2. Anna is 18 years old and is working as a level 3 teaching assistant apprentice at a primary school in her village. She already has six GCSEs at grade C/4, including in maths and English. Her apprenticeship runs for 24 months. Anna is learning how to keep children safe as well as understanding how they learn and develop. She now has significant experience of supporting teachers and helping pupils within their classroom and hopes to be offered a full-time teaching assistant role at the same school at the end of her placement.
  3. Katie is a level 3 infrastructure technician apprentice at her local college. She helps to set staff and students up on the college’s computer systems and provides support when they need it. Once a week she attends classes at the same college to learn about the technical principles of IT and how to put these in practice.
  4. Tom is 22 and he is on a level 6 degree apprenticeship in chartered management. Tom has three A levels and changed his mind about going to university. On this apprenticeship he is studying towards a management qualification as well as learning about strategic leadership; business finance; project management and sales and marketing strategies. He hopes to be offered a permanent position at the end of his 48 month apprenticeship with his current employers – a district council.

Where to find opportunities

Some companies will advertise their apprenticeship vacancies directly on their website or through an advert in the local press. Larger companies may even have an established apprenticeship programme which recruits annually (much like a graduate trainee scheme) which will be featured on their website.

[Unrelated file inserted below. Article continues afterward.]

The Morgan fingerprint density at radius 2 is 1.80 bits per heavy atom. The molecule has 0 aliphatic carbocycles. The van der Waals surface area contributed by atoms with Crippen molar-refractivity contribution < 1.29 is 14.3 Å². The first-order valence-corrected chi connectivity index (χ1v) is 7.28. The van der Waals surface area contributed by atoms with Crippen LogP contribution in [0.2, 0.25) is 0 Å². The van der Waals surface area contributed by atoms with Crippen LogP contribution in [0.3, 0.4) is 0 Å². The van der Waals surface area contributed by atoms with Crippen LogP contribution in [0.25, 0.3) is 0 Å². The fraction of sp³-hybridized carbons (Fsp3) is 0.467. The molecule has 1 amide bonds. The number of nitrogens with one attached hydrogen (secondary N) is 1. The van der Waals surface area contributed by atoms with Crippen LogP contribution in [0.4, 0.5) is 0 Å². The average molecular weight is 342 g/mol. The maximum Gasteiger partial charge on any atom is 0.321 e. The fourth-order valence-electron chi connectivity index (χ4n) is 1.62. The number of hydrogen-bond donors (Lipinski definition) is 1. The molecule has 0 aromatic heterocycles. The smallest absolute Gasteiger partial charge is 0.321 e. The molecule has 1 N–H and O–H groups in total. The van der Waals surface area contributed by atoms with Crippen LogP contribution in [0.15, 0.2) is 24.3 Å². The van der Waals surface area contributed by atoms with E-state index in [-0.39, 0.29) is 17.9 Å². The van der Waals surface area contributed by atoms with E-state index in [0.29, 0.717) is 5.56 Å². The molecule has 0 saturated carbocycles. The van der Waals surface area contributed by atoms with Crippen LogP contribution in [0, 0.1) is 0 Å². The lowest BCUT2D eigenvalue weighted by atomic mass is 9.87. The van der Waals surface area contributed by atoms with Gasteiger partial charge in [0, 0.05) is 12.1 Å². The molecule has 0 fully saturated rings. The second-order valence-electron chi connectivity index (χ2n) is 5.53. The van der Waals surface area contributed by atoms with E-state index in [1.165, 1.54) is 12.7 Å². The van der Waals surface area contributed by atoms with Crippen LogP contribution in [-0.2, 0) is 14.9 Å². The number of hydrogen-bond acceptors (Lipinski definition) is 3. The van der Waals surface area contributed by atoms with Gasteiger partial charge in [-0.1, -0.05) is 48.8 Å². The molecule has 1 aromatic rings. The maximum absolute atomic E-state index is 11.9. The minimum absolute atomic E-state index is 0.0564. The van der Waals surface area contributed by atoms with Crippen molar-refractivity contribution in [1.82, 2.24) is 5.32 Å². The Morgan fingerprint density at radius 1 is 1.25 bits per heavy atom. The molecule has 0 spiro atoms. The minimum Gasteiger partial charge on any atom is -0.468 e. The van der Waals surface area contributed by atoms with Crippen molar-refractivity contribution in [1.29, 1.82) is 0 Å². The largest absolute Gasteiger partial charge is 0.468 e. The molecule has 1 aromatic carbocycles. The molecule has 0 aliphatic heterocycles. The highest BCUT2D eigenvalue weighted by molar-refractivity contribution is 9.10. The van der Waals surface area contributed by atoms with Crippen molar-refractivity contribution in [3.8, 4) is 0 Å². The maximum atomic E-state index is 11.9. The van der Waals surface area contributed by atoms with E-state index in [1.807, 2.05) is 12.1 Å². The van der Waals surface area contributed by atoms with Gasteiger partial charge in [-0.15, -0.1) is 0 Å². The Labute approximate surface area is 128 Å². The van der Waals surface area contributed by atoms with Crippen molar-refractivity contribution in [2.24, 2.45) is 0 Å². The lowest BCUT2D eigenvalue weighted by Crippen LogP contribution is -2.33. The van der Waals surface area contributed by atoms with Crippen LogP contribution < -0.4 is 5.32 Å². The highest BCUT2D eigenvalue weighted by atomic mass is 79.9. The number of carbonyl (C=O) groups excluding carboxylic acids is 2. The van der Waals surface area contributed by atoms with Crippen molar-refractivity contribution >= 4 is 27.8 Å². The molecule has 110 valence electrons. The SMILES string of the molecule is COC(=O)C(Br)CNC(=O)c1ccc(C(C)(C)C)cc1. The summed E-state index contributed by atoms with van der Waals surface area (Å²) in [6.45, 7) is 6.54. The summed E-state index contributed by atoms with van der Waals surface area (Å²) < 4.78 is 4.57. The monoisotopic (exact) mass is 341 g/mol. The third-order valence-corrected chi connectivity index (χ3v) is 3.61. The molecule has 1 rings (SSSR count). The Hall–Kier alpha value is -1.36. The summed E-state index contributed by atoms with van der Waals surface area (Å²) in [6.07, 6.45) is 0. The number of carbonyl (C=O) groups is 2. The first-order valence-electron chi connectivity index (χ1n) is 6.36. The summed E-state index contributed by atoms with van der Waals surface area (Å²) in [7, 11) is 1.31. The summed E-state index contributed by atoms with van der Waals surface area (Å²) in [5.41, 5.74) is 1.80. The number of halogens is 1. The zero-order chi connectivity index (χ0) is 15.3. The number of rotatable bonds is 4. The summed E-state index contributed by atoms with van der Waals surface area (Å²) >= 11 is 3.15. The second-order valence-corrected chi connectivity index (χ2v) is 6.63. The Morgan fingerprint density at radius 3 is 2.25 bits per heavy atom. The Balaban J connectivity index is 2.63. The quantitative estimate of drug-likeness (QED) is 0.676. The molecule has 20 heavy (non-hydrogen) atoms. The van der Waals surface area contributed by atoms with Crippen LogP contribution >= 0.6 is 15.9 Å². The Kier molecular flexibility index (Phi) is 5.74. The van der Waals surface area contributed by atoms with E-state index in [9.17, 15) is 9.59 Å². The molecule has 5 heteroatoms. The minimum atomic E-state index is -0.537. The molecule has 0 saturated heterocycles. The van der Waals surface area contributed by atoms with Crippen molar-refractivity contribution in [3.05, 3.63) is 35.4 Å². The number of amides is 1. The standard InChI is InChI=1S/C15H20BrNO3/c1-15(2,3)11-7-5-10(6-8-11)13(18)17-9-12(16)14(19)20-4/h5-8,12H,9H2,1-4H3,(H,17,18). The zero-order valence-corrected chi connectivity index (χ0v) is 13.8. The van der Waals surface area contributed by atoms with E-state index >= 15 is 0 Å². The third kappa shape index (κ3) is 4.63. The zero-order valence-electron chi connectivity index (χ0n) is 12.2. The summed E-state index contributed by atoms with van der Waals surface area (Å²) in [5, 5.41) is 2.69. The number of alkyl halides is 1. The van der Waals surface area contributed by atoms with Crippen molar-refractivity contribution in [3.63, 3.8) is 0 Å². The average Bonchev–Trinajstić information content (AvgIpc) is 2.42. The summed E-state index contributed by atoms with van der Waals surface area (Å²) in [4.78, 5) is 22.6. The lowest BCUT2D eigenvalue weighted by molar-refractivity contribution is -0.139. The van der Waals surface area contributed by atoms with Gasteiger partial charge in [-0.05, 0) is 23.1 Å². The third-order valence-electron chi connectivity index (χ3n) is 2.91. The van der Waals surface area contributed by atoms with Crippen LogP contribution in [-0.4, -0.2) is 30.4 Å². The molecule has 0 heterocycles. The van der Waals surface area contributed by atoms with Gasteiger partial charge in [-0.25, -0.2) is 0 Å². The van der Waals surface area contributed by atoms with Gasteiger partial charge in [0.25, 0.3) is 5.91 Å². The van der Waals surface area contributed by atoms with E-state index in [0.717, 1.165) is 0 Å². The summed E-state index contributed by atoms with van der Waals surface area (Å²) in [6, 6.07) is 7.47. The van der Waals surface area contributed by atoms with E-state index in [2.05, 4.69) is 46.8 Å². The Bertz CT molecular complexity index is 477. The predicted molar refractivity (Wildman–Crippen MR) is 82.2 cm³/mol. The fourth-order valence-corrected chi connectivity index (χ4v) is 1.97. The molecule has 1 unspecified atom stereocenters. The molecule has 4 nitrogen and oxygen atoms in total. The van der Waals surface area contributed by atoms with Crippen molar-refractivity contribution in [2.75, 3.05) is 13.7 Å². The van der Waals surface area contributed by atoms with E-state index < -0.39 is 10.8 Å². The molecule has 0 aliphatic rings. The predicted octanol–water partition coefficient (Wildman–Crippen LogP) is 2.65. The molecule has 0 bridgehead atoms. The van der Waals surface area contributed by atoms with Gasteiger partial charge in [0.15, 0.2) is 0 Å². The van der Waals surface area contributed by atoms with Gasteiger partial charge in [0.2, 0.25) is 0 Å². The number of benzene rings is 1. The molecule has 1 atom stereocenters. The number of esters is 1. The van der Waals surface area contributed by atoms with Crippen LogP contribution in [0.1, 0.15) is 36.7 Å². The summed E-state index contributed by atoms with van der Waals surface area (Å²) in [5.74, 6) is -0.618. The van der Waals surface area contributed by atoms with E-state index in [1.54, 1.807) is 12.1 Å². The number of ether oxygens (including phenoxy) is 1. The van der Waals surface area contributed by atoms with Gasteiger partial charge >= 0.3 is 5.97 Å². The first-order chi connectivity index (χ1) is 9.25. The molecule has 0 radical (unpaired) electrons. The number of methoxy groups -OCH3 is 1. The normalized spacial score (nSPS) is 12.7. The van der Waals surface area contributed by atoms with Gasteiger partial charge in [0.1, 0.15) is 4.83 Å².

Apprenticeships are also advertised directly by local further education colleges and other education providers. Again, these will be listed on their websites under an Apprenticeship heading.

Finally, the National Apprenticeship Service provides a database for all apprenticeship vacancies nationwide. Searches can be made based on location, level or industry area.

How to apply

Applications should be made according to instructions in the advert. The following is a typical application process if applying through a training provider or college:

  1. Application form completed electronically
  2. Application reviewed by member of staff, checking that candidate meets the requirements of the job description
  3. Often a telephone interview will take place
  4. If successful following the telephone interview, the candidate will be put forward to the employer for consideration for formal interview